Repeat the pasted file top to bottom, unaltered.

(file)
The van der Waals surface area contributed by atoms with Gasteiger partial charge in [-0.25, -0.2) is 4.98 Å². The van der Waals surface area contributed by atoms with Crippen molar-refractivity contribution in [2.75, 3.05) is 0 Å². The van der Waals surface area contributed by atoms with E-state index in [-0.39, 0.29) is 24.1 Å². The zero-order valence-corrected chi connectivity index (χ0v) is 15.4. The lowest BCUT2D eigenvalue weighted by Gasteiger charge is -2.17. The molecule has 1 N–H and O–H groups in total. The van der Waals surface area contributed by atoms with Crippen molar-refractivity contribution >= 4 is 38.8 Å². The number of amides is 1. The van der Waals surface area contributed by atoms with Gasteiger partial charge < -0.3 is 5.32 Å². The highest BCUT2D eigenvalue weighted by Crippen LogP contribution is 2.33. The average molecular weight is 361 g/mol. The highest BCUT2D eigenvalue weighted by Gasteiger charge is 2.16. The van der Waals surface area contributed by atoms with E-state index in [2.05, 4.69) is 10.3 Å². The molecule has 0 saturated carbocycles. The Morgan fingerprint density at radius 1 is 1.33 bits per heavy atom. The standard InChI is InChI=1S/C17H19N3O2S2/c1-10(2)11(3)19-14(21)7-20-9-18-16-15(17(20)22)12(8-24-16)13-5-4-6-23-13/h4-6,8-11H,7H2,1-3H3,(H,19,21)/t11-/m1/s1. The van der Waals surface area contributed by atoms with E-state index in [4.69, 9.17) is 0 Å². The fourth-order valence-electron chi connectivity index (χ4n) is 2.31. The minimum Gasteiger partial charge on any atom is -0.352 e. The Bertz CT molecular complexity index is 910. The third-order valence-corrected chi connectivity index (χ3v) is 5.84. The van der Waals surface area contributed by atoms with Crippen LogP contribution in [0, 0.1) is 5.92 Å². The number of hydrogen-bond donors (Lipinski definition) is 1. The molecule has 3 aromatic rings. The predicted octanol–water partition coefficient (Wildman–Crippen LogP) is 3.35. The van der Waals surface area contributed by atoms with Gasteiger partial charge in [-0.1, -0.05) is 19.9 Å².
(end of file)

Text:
The van der Waals surface area contributed by atoms with Gasteiger partial charge in [-0.25, -0.2) is 4.98 Å². The van der Waals surface area contributed by atoms with Crippen molar-refractivity contribution in [2.75, 3.05) is 0 Å². The van der Waals surface area contributed by atoms with E-state index in [-0.39, 0.29) is 24.1 Å². The zero-order valence-corrected chi connectivity index (χ0v) is 15.4. The lowest BCUT2D eigenvalue weighted by Gasteiger charge is -2.17. The molecule has 1 N–H and O–H groups in total. The van der Waals surface area contributed by atoms with Crippen molar-refractivity contribution >= 4 is 38.8 Å². The number of amides is 1. The van der Waals surface area contributed by atoms with Gasteiger partial charge < -0.3 is 5.32 Å². The highest BCUT2D eigenvalue weighted by Crippen LogP contribution is 2.33. The average molecular weight is 361 g/mol. The highest BCUT2D eigenvalue weighted by Gasteiger charge is 2.16. The van der Waals surface area contributed by atoms with E-state index in [2.05, 4.69) is 10.3 Å². The molecule has 0 saturated carbocycles. The Morgan fingerprint density at radius 1 is 1.33 bits per heavy atom. The standard InChI is InChI=1S/C17H19N3O2S2/c1-10(2)11(3)19-14(21)7-20-9-18-16-15(17(20)22)12(8-24-16)13-5-4-6-23-13/h4-6,8-11H,7H2,1-3H3,(H,19,21)/t11-/m1/s1. The van der Waals surface area contributed by atoms with E-state index in [4.69, 9.17) is 0 Å². The fourth-order valence-electron chi connectivity index (χ4n) is 2.31. The minimum Gasteiger partial charge on any atom is -0.352 e. The Bertz CT molecular complexity index is 910. The third-order valence-corrected chi connectivity index (χ3v) is 5.84. The van der Waals surface area contributed by atoms with Crippen LogP contribution in [0, 0.1) is 5.92 Å². The number of hydrogen-bond donors (Lipinski definition) is 1. The molecule has 3 aromatic rings. The predicted octanol–water partition coefficient (Wildman–Crippen LogP) is 3.35. The van der Waals surface area contributed by atoms with Gasteiger partial charge in [-0.1, -0.05) is 19.9 Å².